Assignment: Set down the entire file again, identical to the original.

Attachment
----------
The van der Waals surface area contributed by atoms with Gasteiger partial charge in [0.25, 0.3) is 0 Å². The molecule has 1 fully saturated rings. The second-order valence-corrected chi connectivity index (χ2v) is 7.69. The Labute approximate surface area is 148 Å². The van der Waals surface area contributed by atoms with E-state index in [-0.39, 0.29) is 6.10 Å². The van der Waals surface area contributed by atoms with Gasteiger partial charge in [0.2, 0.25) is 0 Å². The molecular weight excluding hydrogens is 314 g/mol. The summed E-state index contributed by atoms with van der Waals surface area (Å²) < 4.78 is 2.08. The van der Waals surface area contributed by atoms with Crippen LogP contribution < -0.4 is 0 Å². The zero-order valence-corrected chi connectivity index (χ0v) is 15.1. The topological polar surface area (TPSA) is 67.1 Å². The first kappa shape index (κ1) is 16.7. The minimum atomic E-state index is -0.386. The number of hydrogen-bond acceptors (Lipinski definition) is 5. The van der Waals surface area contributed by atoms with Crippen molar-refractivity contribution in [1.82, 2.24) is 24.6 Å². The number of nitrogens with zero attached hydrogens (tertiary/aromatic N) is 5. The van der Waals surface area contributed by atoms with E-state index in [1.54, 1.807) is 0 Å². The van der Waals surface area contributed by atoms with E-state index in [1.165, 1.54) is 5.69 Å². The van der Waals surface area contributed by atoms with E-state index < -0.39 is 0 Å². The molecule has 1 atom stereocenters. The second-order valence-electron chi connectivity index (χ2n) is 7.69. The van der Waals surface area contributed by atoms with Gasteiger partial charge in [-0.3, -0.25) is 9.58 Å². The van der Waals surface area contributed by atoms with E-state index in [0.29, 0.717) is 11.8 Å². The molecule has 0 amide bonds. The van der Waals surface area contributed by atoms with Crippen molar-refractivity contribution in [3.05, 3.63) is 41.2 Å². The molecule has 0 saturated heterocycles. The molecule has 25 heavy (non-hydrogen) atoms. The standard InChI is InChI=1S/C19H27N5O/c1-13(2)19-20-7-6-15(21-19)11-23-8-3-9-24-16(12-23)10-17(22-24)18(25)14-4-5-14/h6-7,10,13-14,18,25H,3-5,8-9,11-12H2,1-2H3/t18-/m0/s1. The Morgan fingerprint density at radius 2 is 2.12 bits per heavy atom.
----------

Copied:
The van der Waals surface area contributed by atoms with Gasteiger partial charge in [0.25, 0.3) is 0 Å². The molecule has 1 fully saturated rings. The second-order valence-corrected chi connectivity index (χ2v) is 7.69. The Labute approximate surface area is 148 Å². The van der Waals surface area contributed by atoms with E-state index in [-0.39, 0.29) is 6.10 Å². The van der Waals surface area contributed by atoms with Gasteiger partial charge in [0.2, 0.25) is 0 Å². The molecular weight excluding hydrogens is 314 g/mol. The summed E-state index contributed by atoms with van der Waals surface area (Å²) < 4.78 is 2.08. The van der Waals surface area contributed by atoms with Crippen LogP contribution < -0.4 is 0 Å². The zero-order valence-corrected chi connectivity index (χ0v) is 15.1. The topological polar surface area (TPSA) is 67.1 Å². The first kappa shape index (κ1) is 16.7. The minimum atomic E-state index is -0.386. The number of hydrogen-bond acceptors (Lipinski definition) is 5. The van der Waals surface area contributed by atoms with Crippen molar-refractivity contribution in [1.82, 2.24) is 24.6 Å². The number of nitrogens with zero attached hydrogens (tertiary/aromatic N) is 5. The van der Waals surface area contributed by atoms with E-state index in [1.54, 1.807) is 0 Å². The van der Waals surface area contributed by atoms with E-state index in [1.165, 1.54) is 5.69 Å². The van der Waals surface area contributed by atoms with E-state index < -0.39 is 0 Å². The molecule has 1 atom stereocenters. The second-order valence-electron chi connectivity index (χ2n) is 7.69. The van der Waals surface area contributed by atoms with Gasteiger partial charge in [-0.3, -0.25) is 9.58 Å². The van der Waals surface area contributed by atoms with E-state index in [0.29, 0.717) is 11.8 Å². The molecule has 0 amide bonds. The van der Waals surface area contributed by atoms with Crippen molar-refractivity contribution in [3.05, 3.63) is 41.2 Å². The molecule has 0 saturated heterocycles. The molecule has 25 heavy (non-hydrogen) atoms. The standard InChI is InChI=1S/C19H27N5O/c1-13(2)19-20-7-6-15(21-19)11-23-8-3-9-24-16(12-23)10-17(22-24)18(25)14-4-5-14/h6-7,10,13-14,18,25H,3-5,8-9,11-12H2,1-2H3/t18-/m0/s1. The Morgan fingerprint density at radius 2 is 2.12 bits per heavy atom.